British Insects: the Families of Diptera


L. Watson and M. J. Dallwitz



Adult insects. Antennae 3 segmented; ‘modified’; aristate; the arista dorsal. The second antennal segment not grooved. The second antennal segment when viewed from the outside normal, with no extension over the third. Ptilinal suture clearly defined. Eyes rounded, well separated. Post-vertical orbital bristles present (small); divergent. Mouthparts functional. The maxillary palps 1 segmented; porrect. Vibrissae present, or absent (usually weak, or inserted behind the vibrissal angle). Thorax without a continuous dorsal suture; without well defined posterior calli. Wing venation complete, in the sense of exhibiting 1st and 2nd basal, anal and discal cells. Wings with a discal cell; with a closed anal cell. The anal cell very short. The costa with one break (near where the upper margin of vein 1 merges). Sub-costa apparent; reaching the costa independently of vein 1, or joining vein 1 more or less where it joins the costa, or terminating blind, or joining vein 1 well short of the costa (running very close to vein 1, fading distally). Wing vein 6 present; falling short of the wing margin. Wings with the lower calypter much reduced or absent. The legs without brown and yellow bands. Tibiae hind with a dorsal pre-apical bristle. Hind tibiae without strong bristles in the basal 4/5.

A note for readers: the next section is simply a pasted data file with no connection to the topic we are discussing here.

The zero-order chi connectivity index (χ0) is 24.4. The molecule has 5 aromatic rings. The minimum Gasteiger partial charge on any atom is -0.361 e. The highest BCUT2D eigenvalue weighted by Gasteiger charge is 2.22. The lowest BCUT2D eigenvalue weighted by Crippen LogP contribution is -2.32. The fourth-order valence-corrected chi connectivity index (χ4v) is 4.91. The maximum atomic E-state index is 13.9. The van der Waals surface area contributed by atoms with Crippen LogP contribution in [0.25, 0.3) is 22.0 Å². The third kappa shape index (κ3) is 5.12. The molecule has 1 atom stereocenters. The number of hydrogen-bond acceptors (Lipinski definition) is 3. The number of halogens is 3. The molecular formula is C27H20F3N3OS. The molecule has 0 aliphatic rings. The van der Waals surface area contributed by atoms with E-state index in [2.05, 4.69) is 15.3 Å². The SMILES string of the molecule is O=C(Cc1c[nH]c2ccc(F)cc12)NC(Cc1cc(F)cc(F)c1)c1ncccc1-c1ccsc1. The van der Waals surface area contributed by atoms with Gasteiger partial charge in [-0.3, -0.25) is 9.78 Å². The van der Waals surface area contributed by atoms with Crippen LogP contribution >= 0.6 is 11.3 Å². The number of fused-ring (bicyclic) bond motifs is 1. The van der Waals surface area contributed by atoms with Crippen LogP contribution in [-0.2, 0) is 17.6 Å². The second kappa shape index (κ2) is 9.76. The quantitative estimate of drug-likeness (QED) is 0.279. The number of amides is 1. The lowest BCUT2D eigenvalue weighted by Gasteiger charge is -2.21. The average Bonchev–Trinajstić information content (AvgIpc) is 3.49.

Larvae and pupae. The larvae acephalic. The pupae enclosed within a puparium.

Comments. Very small, greyish or greyish-brown sea-shore or salt-marsh flies with complete wing venation.

Classification. Suborder Brachycera; Division Muscomorpha Schizophora Acalyptratae; Superfamily Carnoidea.

British representation. 2 species in Britain. Genera 2; Canace, Xanthocanace.

Illustrations. • Canace.

To view the illustrations with detailed captions, go to the interactive key. This also offers full and partial descriptions, diagnostic descriptions, differences and similarities between taxa, lists of taxa exhibiting or lacking specified attributes, and distributions of character states within any set of taxa.

Cite this publication as: ‘Watson, L., and Dallwitz, M.J. 2003 onwards. British insects: the families of Diptera. Version: 1st January 2012.’.